Tiffany B. Brown

Good Reads

Last updated 27 September 2012

I’m a pretty avid reader. I read at least one book a month, often two or three. Below are some of my favorites (with links to

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Fiction & Poetry

  • A Day Late and a Dollar Short by Terry McMillan: Classical literature it ain’t. However, this novel tells the story about the pain that secrets cause and the healing that comes when those secrets are revealed.
  • A Man of the People by Chinua Achebe: Achebe’s novel takes place in colonial Nigeria, just before independence. Odili, a school teacher turns to politics to get revenge on the sleazy politician who stole his girlfriend. It’s quite funny in parts, although the dialogue — some of which is in Nigerian pidgin English — can be hard to understand.
  • Angels and Demons by Dan Brown (also in paperback): The book before the book that made Dan brown famous. It̵s a mystery with lots of conspiracy theories and church double-dealings. A fun read.
  • Beloved by Toni Morrison: This book is part of the American literary canon for a reason. Toni Morrison writes a circular, complex, and disturbing novel. Yet it is one of my favorites.
  • The Bonesetter’s Daughter by Amy Tan: I forgot what this was about. It’s not of of Tan’s better books. This should probably be the first on you read. If you read it after some of her other works, you might feel let down. It’s not bad at all. It just reminded me too much of The Hundred Secret Senses, which is better.
  • Bump by Diana Wagman: Such a sad yet strangely fulfilling story about love, desire, cheating, suicide and death.
  • Cane River by Lalita Tademy: Fiction based on one-woman’s true family history. A compelling story about four generations of women who grew up in pre-Civil War Louisiana. An interesting look at race, class, gender, citizenship, nationality, self-identification and self-definition.
  • The Color Purple by Alice Walker: An novel story about the transformation of Celie, a girl (and later, woman) who was battered, raped and mistreated. I think Walker meant for Celie to be a modern metaphor for *all* black women. The book was also turned into a movie, and a musical.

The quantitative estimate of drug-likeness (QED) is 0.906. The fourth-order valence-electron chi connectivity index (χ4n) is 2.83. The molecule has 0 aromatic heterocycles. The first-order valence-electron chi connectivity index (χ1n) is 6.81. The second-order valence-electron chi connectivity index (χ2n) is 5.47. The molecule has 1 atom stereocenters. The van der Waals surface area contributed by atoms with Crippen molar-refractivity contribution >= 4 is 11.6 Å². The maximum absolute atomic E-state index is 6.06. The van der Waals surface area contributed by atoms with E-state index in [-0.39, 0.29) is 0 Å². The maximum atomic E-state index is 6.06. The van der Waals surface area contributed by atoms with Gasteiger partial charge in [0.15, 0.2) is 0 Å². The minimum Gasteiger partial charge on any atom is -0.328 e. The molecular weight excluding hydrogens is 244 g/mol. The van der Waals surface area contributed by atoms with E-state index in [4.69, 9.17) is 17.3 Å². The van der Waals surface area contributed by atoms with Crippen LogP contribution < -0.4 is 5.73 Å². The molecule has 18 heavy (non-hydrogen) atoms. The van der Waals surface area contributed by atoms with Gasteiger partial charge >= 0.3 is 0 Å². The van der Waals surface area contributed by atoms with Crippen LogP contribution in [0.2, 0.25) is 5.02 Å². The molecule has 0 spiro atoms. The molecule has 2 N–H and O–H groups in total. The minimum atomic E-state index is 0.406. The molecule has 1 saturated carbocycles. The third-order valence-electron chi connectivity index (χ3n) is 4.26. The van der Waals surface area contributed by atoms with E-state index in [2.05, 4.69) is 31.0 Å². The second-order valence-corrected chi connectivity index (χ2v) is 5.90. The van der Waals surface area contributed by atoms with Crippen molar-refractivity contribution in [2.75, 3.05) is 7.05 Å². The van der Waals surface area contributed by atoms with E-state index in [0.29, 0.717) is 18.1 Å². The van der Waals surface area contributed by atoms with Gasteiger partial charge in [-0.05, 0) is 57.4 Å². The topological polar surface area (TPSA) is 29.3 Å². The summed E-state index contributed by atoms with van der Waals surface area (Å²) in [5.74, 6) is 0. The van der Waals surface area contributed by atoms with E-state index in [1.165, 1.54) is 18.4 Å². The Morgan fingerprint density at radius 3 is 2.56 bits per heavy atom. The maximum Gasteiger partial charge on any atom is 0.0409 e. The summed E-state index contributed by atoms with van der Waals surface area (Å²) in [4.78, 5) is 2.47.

• Company by Max Barry: An insightful, and at times hysterical satirical look at corporate culture.
  • The DaVinci Code by Dan Brown: A thoroughly engrossing, though often predictable, conspiracy-theory driven mystery. There’s a reason why it sold 800,000 hardcover copies.
  • Giovanni’s Room by James Baldwin: Probably one of the first examples of gay literature. An American in Paris, the lead character struggles with his sexual identity. Baldwin’s words are moving and lyrical.
  • The Hundred Secret Senses by Amy Tan: Romance, magic and time travel. It’s not your typical cheesy romance novel. More like a romance novel with a heavy dose of Chinese mysticism thrown in. Simply wonderful.
  • The Joy Luck Club by Amy Tan: A moving multi-generational tale about four Chinese women friends and their Chinese-American daughters. The ending is a little bit of a let down, but overall, it’s good.
  • The Kite Runner by Khaled Hosseini: Beautiful language and a beautiful story about love, secrets and redemption. Hosseini gets a little bit trite in parts, but the flaws are minor in the book’s entirety.
  • Never Let Me Go by Kazuo Ishiguro: A weird, yet haunting book about orphan children who are really clones. It moves slow in parts, but it’s a cool look at what it means to be human.
  • No Longer at Ease by Chinua Achebe: Obi Okwonko returns from study in Britain and joins the ruling elite. Only Obi is repulsed by their corruption. Througout the story, Obi struggles to pay his debts yet remain honest, and also struggles to resolve his progressive views with traditional expectations.
  • Purple Hibiscus by Chimamanda Ngozi Adichie: A coming of age story about a teenaged girl struggling to find herself amidst an abusive, strictly religious father who has internalized colonial racism.
  • The Sisterhood of the Traveling Pants by Ann Brashares: A fun and endearing look at the summer of four teenaged friends. (Teen novel)
  • The Second Summer of the Sisterhood by Ann Brashares: It’s the sequel to ’Traveling Pants,’ and it’s also a more mature (though still a teen) read. The girls go through love, loss and reconnections while wearing those magic pants.
  • Speak Rwanda by Julian R. Pierce: A deeply moving novel about the Rwandan genocide. Unlike We Wish to Inform You …, which can get confusing at times, Pierce’s work illuminates the atrocity and clarifies the series of events through his characters. An incredible book.
  • Their Eyes Were Watching God by Zora Neale Hurston: One of the interesting things about Hurston is that she was not exactly respected by her Harlem Renaissance contemporaries. They thought her work was frivolous because it did not address or critique white racism and black condition. Yet the fact that her novels were largely absent white characters (Seraph on the Suwanee is one exception) was radical in its own way.
  • The Thing Around Your Neck by Chimamanda Ngozi Adichie: Adichie’s third book is a collection of short stories about contemporary Nigerians and Nigerian immigrants to the United States. The stories ring true and feel true, even though they are fiction. They force the reader to think about the tensions between our conception of an “authentically African” identity versus a Nigerian one; about women and marriage; about immigration status; about sexuality versus tradition. One of the best compilations I have read.
  • Third Girl From the Left by Martha Southgate